"Why," asks Paul Raeburn at the Knight Science Journalism Tracker, "is the New York Times so obsessed--and confused--about yoga?" For him, the question arose when, this past Sunday, "the Times carried no fewer than three articles on yoga--one in the Sunday Book Review, one in the Sunday magazine, and another in the metro section." Raeburn, a ten-year fan of yoga himself, can't figure out the paper's fixation. Yoga may be different things to different people, but "for the New York Times ... yoga seems to be something of an occult art, riddled with danger and badly contaminated by greed and corruption, more about fashion and fads than fitness."

The problem, as he sees it, is that the Times' attempts to substantiate these theories are a little weak. In the Book Review, he says, the attempt consists of taking anecdotes (jokes, really, argues Raeburn) about Sting's yoga-induced sexual prowess out of context, focusing on an "early 20th-century faker" as if he were "the central figure in the history of yoga in America," and similar oddities. Raeburn's reaction:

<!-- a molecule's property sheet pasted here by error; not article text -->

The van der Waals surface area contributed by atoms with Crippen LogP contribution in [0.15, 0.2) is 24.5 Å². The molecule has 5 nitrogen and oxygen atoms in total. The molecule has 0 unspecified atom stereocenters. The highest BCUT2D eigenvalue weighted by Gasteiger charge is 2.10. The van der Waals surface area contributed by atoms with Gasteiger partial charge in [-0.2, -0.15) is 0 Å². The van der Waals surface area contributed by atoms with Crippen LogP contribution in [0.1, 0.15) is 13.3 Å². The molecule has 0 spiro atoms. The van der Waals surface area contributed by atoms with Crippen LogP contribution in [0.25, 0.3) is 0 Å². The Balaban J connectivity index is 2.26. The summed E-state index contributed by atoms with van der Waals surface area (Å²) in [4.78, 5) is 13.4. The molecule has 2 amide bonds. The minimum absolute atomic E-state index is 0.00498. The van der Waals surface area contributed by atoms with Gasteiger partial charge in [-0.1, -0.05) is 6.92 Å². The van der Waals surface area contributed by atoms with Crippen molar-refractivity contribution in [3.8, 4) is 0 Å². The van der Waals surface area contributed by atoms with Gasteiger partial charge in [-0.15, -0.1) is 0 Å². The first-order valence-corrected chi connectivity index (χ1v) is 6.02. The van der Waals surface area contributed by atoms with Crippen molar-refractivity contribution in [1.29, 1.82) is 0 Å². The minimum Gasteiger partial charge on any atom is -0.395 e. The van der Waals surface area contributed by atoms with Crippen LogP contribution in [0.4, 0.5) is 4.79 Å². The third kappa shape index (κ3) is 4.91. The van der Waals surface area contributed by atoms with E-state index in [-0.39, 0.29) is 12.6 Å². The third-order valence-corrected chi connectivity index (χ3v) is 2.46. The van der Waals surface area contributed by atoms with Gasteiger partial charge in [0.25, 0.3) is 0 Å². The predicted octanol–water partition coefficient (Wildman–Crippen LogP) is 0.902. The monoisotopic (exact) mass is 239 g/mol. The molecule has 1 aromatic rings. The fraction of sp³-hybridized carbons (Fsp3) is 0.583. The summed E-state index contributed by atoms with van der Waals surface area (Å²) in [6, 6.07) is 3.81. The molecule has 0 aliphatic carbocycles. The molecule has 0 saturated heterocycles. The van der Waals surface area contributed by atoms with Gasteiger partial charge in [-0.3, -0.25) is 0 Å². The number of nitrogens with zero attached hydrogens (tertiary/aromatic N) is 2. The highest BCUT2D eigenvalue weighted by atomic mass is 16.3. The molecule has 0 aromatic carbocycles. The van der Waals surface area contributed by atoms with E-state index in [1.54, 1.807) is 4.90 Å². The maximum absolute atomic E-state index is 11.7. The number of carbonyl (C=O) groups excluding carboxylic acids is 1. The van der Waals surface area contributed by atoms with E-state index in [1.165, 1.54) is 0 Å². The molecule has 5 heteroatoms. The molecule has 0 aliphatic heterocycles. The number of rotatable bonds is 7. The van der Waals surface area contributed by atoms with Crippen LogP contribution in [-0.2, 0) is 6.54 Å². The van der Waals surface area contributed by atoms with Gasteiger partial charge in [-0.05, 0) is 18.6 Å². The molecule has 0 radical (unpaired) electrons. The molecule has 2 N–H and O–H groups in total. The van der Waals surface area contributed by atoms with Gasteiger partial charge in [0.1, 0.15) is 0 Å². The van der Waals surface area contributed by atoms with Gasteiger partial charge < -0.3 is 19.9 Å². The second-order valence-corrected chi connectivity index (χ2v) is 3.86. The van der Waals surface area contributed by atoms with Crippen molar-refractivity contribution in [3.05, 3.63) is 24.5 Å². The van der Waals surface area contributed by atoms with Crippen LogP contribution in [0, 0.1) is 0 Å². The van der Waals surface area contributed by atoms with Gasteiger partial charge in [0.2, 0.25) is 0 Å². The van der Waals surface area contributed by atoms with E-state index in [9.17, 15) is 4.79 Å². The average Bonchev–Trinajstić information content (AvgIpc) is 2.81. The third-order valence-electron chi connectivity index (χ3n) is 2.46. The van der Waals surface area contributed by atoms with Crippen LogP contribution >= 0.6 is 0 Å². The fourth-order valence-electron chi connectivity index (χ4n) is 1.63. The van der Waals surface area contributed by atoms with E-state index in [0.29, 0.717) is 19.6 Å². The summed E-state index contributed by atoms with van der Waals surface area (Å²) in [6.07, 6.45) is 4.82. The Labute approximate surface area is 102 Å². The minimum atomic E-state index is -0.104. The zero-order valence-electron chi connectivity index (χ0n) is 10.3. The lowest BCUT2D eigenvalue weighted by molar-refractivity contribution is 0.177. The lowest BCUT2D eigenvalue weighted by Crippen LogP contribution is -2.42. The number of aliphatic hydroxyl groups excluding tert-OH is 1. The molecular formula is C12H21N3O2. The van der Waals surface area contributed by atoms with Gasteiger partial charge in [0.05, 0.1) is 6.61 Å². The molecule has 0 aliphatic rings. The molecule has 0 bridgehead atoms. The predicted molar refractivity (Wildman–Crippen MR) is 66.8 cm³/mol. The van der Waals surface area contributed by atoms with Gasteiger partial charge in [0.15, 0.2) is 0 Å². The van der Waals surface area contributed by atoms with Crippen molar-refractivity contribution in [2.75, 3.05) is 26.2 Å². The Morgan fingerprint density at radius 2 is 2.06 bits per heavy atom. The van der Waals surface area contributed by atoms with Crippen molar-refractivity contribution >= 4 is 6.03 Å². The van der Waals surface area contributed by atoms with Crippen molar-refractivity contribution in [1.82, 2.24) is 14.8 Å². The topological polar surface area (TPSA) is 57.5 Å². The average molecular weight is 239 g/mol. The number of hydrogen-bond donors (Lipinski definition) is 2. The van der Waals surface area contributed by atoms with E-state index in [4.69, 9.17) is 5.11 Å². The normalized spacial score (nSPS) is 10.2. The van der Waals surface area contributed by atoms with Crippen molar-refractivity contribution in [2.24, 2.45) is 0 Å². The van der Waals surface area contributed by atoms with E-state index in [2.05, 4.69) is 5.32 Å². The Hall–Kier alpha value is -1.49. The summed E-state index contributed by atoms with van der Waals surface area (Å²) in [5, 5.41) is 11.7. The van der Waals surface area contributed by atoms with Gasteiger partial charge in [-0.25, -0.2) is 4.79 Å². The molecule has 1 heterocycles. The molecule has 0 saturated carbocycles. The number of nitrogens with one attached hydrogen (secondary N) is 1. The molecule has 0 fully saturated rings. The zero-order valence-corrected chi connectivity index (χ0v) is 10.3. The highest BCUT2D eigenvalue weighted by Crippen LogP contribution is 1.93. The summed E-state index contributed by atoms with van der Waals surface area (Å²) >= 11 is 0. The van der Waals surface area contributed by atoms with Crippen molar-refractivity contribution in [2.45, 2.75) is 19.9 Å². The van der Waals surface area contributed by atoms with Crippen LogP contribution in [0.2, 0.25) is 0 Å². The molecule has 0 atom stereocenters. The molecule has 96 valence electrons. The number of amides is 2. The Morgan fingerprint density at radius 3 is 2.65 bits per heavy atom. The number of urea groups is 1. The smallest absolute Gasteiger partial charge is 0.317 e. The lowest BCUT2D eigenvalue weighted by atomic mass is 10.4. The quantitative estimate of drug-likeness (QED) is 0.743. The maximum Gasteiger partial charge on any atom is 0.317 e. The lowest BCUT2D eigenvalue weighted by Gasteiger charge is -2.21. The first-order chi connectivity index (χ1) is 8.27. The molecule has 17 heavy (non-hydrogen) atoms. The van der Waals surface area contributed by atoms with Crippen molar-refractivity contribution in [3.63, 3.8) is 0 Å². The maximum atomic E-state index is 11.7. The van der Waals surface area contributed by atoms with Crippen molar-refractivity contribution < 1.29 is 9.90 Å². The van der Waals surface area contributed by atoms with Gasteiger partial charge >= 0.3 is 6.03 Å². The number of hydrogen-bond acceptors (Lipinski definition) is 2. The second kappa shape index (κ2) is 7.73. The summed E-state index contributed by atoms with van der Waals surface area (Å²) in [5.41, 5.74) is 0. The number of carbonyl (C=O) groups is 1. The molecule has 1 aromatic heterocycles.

I have no idea what Mishra is trying to say about yoga's history, but he clearly hates yoga, thinks the people who practice it are victims of fraud and lecherous gurus, and does--or doesn't--believe it has something to do with titanic sexual accomplishments. I can't tell.
The pieces in the magazine and metro section, Raeburn continues, were similarly confused. The former, he argues, sets up a "straw man" suggesting yogis "are supposed to be starving in Mysore" instead of capering through New York, while the latter "is about how dangerous yoga can be," but fails to produce a story of an injury worse than a "strained back" or "aching wrists." Writes Raeburn:  "Compare those to, say, bicycle injuries, which can include not only broken bones, but concussion and death. Or soccer injuries. Or football ... Lighten up, Times. It's exercise. Some people like it, some don't. Some add a spiritual dimension, some don't. Why does it frighten you so?"